Manufacturer's Suggested Retail Price (MSRP), also known as "sticker" price, is a recommended selling price that automakers give a new car that is above the invoice price paid by the dealer. It is a price that does not include any options that can be added to a particular car style. When shown as a range, the prices are starting MSRPs, without options, for multiple styles for that model.
This price range reflects the Kelley Blue Book Suggested Retail value for all trim levels, but not necessarily all available options.
The Kelley Blue Book Suggested Retail value represents the amount an auto dealer might ask for a specific vehicle; the actual sale price will vary. A vehicle's popularity, condition, warranty, color and local market conditions are factors involved in determining a final price. The retail value is not a trade-in or private party value.
The Suggested Retail value assumes that the vehicle has been fully reconditioned and has a clean title history. The Suggested Retail value also allows for advertising, sales commissions, insurance and other costs of doing business as a dealer. Most vehicles offered at this price have passed an inspection, and some may carry a warranty. Vehicle mileage is assumed to be normal or below normal.
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Expert Reviews 1 of 9
By Jim Flammang
March 26, 2003
Vehicle Overview Hyundai first entered the sport-coupe market in 1997 with the first-generation Tiburon, which joined the South Korean companys line of value-priced sedans. A second-generation edition emerged for the 2000 model year.
After sitting out the start of the 2002 model year, Hyundai had a new Tiburon ready for introduction during the first quarter of the 2002 calendar year as an early 2003 model. First seen at the Frankfurt Motor Show in Germany in September 2001, the latest Tiburon made its North American debut at the South Florida International Auto Show a month later. Prices start at $15,999 with a four-cylinder engine and $17,999 for the GT V6.
First-generation Tiburons descended from Hyundais HCD-I and HCD-II concept cars, which were built with flowing lines and abundant curves. Hyundai says the second-generation models adopted a harder edge. The 2003 Tiburon is built on a new and unique platform, and a V-6 engine and six-speed-manual transmission are available for the first time. Previous Tiburons were built on the same platform as the Elantra sedan.
Styled in South Korea, the 2003 Tiburon blends straight and curved lines in what Hyundai calls an effort to emphasize vitality and strength. The body features a high belt line and a chopped greenhouse, with a steeply raked windshield and back window. Large, low-profile, high-performance tires help to impart an aggressive stance. Tiburons have all-disc brakes, a fully independent suspension, and front and rear stabilizer bars.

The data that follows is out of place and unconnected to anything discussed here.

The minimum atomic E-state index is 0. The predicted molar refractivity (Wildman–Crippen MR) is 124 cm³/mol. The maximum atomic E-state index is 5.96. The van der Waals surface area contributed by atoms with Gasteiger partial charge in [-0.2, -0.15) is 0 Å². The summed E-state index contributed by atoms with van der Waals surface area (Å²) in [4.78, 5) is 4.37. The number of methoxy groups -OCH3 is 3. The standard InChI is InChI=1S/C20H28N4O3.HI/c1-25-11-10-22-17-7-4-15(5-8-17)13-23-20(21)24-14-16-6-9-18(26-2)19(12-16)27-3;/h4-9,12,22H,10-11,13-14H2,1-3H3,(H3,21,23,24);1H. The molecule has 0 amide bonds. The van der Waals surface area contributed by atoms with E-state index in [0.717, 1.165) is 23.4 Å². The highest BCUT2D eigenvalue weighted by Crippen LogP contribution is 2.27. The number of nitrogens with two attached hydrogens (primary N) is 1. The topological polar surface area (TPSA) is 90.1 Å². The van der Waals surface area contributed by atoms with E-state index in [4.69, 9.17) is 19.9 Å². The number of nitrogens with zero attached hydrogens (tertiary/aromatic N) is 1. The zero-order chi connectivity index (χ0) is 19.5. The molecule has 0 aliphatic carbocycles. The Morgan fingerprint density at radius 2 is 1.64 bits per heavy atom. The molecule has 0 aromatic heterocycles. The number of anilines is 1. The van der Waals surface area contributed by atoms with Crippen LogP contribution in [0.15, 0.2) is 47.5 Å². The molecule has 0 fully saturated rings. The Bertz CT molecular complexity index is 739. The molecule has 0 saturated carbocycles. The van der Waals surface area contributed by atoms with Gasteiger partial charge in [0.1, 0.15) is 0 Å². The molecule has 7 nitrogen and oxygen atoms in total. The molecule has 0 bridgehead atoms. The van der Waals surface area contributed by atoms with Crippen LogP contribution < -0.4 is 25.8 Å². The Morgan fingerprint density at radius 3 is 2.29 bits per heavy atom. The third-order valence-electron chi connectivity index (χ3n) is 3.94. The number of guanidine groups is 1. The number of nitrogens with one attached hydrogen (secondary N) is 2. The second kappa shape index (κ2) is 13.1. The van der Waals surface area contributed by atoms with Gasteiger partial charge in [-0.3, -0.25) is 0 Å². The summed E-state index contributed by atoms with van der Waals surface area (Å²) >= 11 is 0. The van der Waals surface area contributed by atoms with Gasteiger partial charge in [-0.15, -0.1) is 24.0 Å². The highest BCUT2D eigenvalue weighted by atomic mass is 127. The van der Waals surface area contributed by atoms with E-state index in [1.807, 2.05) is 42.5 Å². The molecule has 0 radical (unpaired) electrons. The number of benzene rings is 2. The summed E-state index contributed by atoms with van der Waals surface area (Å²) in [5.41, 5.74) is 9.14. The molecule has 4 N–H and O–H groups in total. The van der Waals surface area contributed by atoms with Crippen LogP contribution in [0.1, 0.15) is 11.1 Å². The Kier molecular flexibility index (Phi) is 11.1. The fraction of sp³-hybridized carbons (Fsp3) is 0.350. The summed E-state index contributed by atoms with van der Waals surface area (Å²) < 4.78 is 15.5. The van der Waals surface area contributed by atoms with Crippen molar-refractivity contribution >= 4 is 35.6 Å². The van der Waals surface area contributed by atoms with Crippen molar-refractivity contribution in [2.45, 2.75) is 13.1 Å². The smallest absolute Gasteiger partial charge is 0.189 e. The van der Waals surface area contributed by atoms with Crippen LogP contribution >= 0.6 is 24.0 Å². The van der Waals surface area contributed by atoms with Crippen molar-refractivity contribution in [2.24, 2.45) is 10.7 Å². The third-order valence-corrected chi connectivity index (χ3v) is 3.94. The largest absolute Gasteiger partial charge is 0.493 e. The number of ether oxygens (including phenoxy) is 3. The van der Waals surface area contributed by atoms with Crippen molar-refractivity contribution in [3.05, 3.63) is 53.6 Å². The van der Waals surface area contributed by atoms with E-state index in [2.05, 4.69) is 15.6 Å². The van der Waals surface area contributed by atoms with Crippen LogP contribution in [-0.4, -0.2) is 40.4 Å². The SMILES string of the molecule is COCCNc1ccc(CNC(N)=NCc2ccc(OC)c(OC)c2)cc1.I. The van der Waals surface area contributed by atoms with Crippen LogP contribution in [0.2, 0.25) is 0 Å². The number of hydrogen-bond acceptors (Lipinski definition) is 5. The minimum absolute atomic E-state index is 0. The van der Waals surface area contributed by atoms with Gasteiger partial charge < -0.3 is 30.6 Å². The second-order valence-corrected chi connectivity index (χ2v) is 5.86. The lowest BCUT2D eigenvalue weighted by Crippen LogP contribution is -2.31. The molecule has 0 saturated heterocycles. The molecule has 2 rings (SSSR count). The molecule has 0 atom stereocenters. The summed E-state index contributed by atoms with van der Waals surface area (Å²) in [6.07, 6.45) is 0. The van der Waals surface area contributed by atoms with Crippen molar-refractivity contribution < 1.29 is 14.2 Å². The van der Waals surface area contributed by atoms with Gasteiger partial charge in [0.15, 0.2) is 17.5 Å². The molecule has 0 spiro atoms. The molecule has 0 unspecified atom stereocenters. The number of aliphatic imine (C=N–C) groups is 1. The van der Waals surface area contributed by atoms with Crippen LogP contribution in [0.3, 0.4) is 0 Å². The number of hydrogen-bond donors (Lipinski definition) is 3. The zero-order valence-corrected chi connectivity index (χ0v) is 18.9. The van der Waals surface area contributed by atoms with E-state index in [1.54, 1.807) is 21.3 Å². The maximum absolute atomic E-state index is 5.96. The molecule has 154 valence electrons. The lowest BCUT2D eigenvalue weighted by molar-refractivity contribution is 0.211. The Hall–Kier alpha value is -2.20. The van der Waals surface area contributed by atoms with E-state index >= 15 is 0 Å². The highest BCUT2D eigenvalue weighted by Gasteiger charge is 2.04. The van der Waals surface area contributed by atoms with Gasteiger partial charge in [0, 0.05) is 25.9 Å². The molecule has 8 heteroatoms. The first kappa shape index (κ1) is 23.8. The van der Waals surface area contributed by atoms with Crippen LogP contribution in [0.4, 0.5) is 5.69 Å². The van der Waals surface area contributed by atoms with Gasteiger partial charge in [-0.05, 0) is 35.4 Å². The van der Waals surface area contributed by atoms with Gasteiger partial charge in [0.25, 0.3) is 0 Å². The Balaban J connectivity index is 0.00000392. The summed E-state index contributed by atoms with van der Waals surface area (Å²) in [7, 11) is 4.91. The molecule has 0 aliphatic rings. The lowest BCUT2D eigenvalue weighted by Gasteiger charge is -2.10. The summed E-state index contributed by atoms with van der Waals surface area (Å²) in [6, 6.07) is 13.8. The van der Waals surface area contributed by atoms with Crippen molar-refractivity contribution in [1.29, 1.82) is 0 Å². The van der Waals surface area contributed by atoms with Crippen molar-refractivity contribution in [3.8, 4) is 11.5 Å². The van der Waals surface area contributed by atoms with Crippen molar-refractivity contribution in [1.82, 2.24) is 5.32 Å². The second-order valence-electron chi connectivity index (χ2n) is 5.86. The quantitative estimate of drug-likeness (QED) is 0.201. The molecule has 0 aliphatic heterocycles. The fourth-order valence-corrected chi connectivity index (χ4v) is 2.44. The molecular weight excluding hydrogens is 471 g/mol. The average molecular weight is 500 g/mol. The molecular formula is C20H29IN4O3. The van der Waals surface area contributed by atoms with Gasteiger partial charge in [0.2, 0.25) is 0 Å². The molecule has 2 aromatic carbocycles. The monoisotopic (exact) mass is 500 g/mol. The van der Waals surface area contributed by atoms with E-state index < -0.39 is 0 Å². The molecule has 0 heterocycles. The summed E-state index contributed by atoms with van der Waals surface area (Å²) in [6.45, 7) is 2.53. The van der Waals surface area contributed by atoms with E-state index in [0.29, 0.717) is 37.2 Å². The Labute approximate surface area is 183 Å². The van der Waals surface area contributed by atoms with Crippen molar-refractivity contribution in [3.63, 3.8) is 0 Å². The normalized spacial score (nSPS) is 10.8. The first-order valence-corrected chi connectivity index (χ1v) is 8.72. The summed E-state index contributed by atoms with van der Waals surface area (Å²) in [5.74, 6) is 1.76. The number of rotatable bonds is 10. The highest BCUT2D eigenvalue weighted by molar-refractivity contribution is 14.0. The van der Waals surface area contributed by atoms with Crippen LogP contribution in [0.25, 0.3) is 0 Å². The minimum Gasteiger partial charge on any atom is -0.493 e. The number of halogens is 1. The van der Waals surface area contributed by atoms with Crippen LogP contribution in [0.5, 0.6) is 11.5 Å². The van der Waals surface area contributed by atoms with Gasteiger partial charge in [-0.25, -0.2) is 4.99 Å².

In addition to producing a stiffer chassis, engineers have added a front subframe. At 99.6 inches, the Tiburons wheelbase is 2.2 inches longer than before. Its overall length has been increased by 2.1 inches to an even 173 inches. The Tiburon also has grown a little in height and width, to 52.3 and 69.3 inches, respectively. A power moonroof is optional.
When equipped with the V-6 engine and six-speed gearbox, the GT coupe gets a handling package that includes 17-inch tires and a revised suspension, with spring rates increased by 10 percent and stabilizer bars that are larger in diameter. The standard tires are 16-inchers. A body-colored rear spoiler is installed on the GT V6 coupe.
Headroom, legroom and shoulder room are said to be larger than in prior Tiburons, and cargo volume totals 14.7 cubic feet. Leather seating surfaces are standard in the GT V6 coupe. A six-speaker stereo with a CD player is standard in the base Tiburon, while the GT V6 gets a seven-speaker Infinity CD system. Standard equipment in all models includes air conditioning, remote keyless entry, power windows and door locks, and a tilt steering column.
Under the Hood
Hyundai borrowed the Tiburon GT V6s 2.7-liter dual-overhead-cam V-6 engine from the Sonata sedan and Santa Fe sport utility vehicle. Rated at 170 horsepower, it mates with one of three available transmissions: a four-speed Shiftronic automatic, a five-speed manual or a six-speed manual. The base Tiburon carries a 140-hp, 2.0-liter four-cylinder engine that mates with either the four-speed Shiftronic automatic transmission or the five-speed manual. Side-impact airbags are standard, and antilock brakes are optional.
Shapely lines dont translate to quite as appealing a driving experience as expected. The GTs ride is bouncy on rough pavement, but rebounding is well controlled. Even though the car stays properly on course, it doesnt impart a full sense of security.
Handling is good, as the GT coupe steers easily and maneuvers with some nimbleness in corners. It is stable on the highway, and takes curves reasonably well, but the Tiburon falls short of some rivals. Road and tire sounds are prominent, but the engine is, if anything, too quiet for a car of this sort. Minimal noise can actually make it harder to shift gears properly. The six-speed gearbox is notchy and somewhat stiff, but the clutch engages smoothly for easy takeoffs.
The seats are supportive, legroom and elbow space is good, but headroom is meager. Recessed gauges can be hard to see if sunlight comes from the rear.